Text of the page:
THIRTEENTH SUNDAY A HOMILY by Fr. Matthias Lusembo
THEME: GOD REWARDS HOSPITALITY TOWARDS HIS MESSENGERS
OBJECTIVE: THAT WE MAY CONTINUE WITH OUR HOSPITALITY
Today’s readings, especially, the first and the gospel, teach us that God rewards the hospitality accorded to His messengers or followers. In the gospel text from Matthew 10:41-42, Jesus declares: “Whoever welcomes God’s messenger because he is God’s messenger, will share in his reward … Whoever gives even a drink of cold water to one of the least of these my followers because he is my follower, will certainly receive a reward.”
In Matthew 25: 34-36, Jesus confirms this promise saying that on the day of the Final Judgement he will say to those who will have assisted him by helping the needy: “Come and possess the kingdom which has been prepared for you …. I was hungry and you fed me, thirsty and you gave a drink; I was a stranger and you received me in your homes, naked and you clothed me; I was sick and you took care of me, in prison and you visited me. … Whenever you did this for one of the least important of these followers of mine, you did it for me.”
In the first reading, from 2 Kings 4:8-16, we have heard that God rewarded a childless couple with a son, because of their hospitality towards prophet Elisha. On the way to his mission, Elisha used to pass by the house of this couple. The couple decided to provide him with a room having a bed, table, chair and a lamp. And they used to give him food. When the boy died, Elisha raised him from the dead.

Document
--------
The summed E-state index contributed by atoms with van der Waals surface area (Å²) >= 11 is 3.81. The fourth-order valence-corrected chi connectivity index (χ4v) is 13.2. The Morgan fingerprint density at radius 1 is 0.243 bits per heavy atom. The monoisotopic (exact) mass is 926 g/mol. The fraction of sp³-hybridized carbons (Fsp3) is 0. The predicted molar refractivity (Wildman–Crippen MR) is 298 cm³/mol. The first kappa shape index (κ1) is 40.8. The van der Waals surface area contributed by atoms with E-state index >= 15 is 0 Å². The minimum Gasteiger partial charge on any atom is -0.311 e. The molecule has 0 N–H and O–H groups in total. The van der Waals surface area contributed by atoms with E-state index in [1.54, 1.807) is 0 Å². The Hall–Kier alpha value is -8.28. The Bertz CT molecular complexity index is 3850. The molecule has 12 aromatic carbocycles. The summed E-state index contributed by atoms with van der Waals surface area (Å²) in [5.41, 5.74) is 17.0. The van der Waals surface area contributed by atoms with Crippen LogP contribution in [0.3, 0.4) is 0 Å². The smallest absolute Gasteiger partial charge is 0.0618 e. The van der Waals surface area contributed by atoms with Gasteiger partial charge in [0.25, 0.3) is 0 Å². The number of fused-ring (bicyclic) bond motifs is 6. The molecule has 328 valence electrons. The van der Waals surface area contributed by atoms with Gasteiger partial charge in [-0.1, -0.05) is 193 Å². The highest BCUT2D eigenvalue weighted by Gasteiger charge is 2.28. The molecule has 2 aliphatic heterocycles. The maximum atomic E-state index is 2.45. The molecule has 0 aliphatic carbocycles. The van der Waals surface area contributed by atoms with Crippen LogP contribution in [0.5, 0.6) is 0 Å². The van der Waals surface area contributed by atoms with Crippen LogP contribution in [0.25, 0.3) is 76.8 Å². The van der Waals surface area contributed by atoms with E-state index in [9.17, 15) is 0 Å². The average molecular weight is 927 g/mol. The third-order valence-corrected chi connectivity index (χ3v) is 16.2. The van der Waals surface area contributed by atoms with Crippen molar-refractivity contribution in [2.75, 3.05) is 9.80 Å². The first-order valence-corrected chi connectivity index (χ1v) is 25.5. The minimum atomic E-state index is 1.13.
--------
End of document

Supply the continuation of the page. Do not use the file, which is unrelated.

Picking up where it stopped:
Likewise, in 1Kgs 17:8-24, we read about the miraculous multiplication of the food of the widow of Zarephath because she had given some food to prophet Elijah. Additionally, prophet Elijah raised her son from the dead. Generosity and rewards for generosity go together.
Today’s gospel text tells us indirectly why Christ’s messengers or followers should be accorded generosity or hospitality. First all they would be coming in his name. Secondly, Jesus knew that his followers would have to sacrifice a lot, including their families, freedom, peace, and security. Actually, by the time Matthew wrote his gospel, “the fact of having to break with one’s family was a very painful and concrete necessity. The leaders of the Jews had decided that those who converted to Christ were traitors and must be expelled from their families and no longer be members of the people of Israel. Whoever chose to convert knew that this choice would have very drastic financial, social and even emotional consequences.” (Fernando Armellini, Celebrating the Word, Year A, p. 205).
Those who loved their non-Christian families more than they loved Jesus could not become his followers. Those who loved Jesus more than their non-Christian families had to part with their families, thereby foregoing family support.
This is the very reason why one of my foster sons became my foster son. When he decided to become a Catholic priest, his pagan father tried to burn him to death. He has a huge scar on his chest caused by the burning. The boy run to me. I welcomed him into my family, paid his high school and seminary tuition until he became a priest.
I too, I am an example. When I was no longer able to work to raise my tuition, other people assisted me until I became a priest. Even when God sent me here as his messenger, you welcomed me, accommodated me in a good house; you feed me very well, care for my health, pray for me and you give me a lot of emotional support. I do not regret having left my family, house, businesses and my country Uganda. Certainly, you will not miss your reward, because Jesus is the one who makes that promise in today’s gospel text. If he has not yet done so, he is going to reward you with abundant blessings, beginning with his body and bloody and ending with eternal happiness.